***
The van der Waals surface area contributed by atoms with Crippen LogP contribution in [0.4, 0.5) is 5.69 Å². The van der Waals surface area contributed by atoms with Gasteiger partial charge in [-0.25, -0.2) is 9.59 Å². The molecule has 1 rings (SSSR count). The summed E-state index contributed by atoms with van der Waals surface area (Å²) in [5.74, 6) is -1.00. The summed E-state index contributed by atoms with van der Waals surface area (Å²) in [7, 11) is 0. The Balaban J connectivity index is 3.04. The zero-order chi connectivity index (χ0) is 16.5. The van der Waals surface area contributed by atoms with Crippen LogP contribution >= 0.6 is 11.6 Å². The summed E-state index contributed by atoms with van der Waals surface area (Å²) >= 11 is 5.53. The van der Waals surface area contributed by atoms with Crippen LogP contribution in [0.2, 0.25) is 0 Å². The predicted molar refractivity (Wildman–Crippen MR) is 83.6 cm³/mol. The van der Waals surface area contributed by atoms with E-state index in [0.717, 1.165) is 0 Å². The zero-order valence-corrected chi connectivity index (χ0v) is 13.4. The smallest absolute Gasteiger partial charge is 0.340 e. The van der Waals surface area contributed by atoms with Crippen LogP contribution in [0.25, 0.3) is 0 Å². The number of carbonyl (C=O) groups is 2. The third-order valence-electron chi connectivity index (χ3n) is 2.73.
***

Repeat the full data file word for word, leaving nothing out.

The van der Waals surface area contributed by atoms with Crippen LogP contribution in [0.4, 0.5) is 5.69 Å². The van der Waals surface area contributed by atoms with Gasteiger partial charge in [-0.25, -0.2) is 9.59 Å². The molecule has 1 rings (SSSR count). The summed E-state index contributed by atoms with van der Waals surface area (Å²) in [5.74, 6) is -1.00. The summed E-state index contributed by atoms with van der Waals surface area (Å²) in [7, 11) is 0. The Balaban J connectivity index is 3.04. The zero-order chi connectivity index (χ0) is 16.5. The van der Waals surface area contributed by atoms with Crippen LogP contribution >= 0.6 is 11.6 Å². The summed E-state index contributed by atoms with van der Waals surface area (Å²) >= 11 is 5.53. The van der Waals surface area contributed by atoms with Crippen LogP contribution in [0.2, 0.25) is 0 Å². The predicted molar refractivity (Wildman–Crippen MR) is 83.6 cm³/mol. The van der Waals surface area contributed by atoms with E-state index in [0.717, 1.165) is 0 Å². The zero-order valence-corrected chi connectivity index (χ0v) is 13.4. The smallest absolute Gasteiger partial charge is 0.340 e. The van der Waals surface area contributed by atoms with Crippen LogP contribution in [0.25, 0.3) is 0 Å². The number of carbonyl (C=O) groups is 2. The third-order valence-electron chi connectivity index (χ3n) is 2.73.